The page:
The Strange Grave Of Victor Noir At Pere Lachaise Cemetery, Paris

Amongst the grand tombs of the Pere Lachaise cemetery in Paris lie numerous notables but none is perhaps so unusual as that of Victor Noir.

Fans of Oscar Wilde leave kisses and cigarettes at the foot of his grand Pharaonic winged messenger grave, Poles leave flags and momentoes to classical composer Frederic Chopin while elsewhere rock music fans young and old alike clamber over neighbouring graves to pay their tribute to Doors frontman Jim Morrison.

Since it opened in 1804, the atmospheric Pere Lachaise cemetery has been the prestigious place to be remembered in the French capital. Playwright Moliere was reburied here and lays alongside chanteuse Edith Piaf, novelist Marcel Proust and legendary stage and screen actress Sarah Bernhardt.

But perhaps the most unusual is the tomb to 19th-century French journalist Victor Noir, whose grave portrays the exact moment of his demise in a life-size bronze statue – lying flat on its back with his top hat fallen at his feet.

Victor Noir

Noir, real name Yvan Salmon, was killed by Prince Pierre Napoleon Bonaparte in 1870, after delivering a challenge to a duel on behalf of a fellow journalist. His shooting by the prince, a first cousin of the emperor Napoleon III, fuelled republican agitation in the final few months of the the Second Republic and tens of thousands turned out on the streets of Paris for his funeral.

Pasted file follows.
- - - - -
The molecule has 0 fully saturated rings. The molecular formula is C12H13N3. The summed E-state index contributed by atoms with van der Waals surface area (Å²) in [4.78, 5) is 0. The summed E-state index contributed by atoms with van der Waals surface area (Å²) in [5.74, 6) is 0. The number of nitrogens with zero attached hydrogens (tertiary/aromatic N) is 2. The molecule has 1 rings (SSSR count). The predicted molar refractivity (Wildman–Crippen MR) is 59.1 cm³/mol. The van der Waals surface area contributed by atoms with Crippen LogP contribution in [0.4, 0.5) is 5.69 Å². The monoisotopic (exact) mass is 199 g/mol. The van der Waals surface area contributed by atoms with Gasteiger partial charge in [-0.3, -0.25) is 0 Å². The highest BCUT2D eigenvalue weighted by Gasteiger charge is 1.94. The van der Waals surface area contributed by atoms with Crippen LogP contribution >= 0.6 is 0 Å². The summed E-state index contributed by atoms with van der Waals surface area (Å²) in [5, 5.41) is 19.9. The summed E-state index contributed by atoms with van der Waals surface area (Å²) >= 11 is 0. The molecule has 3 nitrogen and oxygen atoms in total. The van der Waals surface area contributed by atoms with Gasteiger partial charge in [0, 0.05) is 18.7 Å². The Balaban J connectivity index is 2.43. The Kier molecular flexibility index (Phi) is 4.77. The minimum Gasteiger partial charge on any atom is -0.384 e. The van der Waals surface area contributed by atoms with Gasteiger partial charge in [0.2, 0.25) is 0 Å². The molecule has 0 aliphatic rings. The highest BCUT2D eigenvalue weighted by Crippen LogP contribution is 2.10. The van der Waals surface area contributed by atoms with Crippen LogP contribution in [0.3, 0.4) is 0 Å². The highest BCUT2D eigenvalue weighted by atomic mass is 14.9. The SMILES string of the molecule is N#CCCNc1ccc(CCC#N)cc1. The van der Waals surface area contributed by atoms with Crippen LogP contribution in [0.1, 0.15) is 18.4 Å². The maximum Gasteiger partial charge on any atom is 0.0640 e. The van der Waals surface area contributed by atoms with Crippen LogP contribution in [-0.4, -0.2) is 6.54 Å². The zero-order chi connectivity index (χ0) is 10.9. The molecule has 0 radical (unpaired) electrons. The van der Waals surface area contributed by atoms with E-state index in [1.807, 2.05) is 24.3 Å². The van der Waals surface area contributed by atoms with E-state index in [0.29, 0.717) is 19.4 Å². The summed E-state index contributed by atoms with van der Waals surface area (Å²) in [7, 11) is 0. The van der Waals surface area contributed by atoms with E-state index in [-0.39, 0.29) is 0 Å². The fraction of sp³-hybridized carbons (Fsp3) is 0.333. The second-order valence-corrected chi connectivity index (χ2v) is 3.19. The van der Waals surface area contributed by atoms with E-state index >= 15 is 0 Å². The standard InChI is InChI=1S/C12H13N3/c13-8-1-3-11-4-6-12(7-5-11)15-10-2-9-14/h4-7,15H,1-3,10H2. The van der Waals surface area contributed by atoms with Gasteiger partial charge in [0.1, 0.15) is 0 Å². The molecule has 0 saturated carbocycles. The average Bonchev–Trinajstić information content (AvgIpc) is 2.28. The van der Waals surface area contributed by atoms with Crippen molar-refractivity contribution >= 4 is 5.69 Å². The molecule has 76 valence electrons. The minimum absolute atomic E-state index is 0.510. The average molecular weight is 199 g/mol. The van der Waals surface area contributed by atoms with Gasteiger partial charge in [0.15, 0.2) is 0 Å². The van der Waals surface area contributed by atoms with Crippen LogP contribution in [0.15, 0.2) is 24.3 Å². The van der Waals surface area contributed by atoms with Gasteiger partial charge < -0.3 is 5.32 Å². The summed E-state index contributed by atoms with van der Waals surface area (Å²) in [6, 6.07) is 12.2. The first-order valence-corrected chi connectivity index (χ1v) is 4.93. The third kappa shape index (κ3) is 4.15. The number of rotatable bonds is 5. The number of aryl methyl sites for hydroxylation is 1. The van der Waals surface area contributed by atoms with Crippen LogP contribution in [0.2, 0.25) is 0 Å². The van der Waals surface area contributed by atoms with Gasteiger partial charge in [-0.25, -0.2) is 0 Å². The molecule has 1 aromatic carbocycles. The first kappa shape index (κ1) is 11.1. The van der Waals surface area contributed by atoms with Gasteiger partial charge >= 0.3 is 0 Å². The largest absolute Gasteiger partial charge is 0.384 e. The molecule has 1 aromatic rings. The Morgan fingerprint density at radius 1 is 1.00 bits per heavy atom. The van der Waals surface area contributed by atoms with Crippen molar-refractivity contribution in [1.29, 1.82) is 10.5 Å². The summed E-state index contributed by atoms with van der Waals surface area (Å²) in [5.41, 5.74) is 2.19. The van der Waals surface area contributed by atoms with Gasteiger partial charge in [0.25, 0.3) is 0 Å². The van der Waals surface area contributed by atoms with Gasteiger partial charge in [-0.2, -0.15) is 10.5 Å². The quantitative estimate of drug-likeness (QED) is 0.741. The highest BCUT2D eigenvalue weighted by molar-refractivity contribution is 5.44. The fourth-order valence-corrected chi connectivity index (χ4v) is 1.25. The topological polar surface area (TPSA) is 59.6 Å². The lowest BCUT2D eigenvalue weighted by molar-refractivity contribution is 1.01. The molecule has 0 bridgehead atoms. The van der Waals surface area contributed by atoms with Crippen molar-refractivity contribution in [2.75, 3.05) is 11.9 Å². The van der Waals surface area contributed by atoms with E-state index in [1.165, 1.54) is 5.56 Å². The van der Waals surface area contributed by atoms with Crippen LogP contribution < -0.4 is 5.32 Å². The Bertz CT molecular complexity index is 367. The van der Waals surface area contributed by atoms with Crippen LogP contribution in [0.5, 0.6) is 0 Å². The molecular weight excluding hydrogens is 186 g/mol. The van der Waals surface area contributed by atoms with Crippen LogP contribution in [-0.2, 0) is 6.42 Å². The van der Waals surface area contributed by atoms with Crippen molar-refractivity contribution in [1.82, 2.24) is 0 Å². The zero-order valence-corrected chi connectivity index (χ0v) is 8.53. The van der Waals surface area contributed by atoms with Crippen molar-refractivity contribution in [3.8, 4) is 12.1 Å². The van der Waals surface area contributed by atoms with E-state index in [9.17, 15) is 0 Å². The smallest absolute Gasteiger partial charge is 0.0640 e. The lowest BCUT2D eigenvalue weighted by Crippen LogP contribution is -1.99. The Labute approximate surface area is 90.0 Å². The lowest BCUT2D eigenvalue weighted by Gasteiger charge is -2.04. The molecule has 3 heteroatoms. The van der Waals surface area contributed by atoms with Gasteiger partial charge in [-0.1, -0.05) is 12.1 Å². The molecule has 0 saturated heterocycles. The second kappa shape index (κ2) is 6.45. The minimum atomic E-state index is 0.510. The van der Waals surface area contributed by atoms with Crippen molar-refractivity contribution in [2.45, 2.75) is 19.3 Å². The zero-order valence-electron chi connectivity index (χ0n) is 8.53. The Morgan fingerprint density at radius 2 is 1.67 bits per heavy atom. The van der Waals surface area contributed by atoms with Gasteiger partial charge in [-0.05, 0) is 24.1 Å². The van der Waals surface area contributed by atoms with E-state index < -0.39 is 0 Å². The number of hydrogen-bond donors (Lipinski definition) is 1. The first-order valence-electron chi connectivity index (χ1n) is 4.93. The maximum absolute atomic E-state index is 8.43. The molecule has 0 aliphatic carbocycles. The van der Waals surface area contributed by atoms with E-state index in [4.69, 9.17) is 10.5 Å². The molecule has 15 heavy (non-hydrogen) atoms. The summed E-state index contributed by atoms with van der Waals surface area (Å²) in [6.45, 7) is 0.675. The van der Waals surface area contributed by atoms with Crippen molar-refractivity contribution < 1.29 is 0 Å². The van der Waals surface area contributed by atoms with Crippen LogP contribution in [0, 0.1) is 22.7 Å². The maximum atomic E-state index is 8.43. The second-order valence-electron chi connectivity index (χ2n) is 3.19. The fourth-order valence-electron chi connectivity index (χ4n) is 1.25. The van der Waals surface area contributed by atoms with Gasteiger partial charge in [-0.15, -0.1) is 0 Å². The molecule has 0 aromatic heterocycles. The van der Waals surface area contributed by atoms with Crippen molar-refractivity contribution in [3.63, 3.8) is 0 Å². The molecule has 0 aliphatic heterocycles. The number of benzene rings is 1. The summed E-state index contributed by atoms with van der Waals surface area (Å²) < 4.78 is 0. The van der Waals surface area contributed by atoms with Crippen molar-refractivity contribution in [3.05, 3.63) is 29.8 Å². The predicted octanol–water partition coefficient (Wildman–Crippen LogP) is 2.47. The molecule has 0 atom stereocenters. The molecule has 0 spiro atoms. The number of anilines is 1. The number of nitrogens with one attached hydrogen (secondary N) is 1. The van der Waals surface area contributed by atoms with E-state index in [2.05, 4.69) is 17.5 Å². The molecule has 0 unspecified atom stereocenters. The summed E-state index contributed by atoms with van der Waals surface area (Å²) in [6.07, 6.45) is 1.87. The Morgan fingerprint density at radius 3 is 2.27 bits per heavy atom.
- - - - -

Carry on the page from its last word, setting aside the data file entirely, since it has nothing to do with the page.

His untimely death meant Noir was ensured a place in the French history books, but what was perhaps less predictable was his place in the annals of urban myth as a rather unexpected fertility symbol.

Due to its realistic style, Noir’s effigy has a rather prominent protuberance in his trousers and legend has it that a woman who places a flower in his hat and rubs this area will find a husband by the time the year is out. For any of those doubting the popularity of this myth, need only look at the gleaming bronze of the area shining out from the rest of the oxidised grave.

Victor Noir grave at Pere Lachaise

Many journalists go into the profession hoping to become a part of making history. It seems Noir has succeeded, albeit in a slightly unconventional manner.

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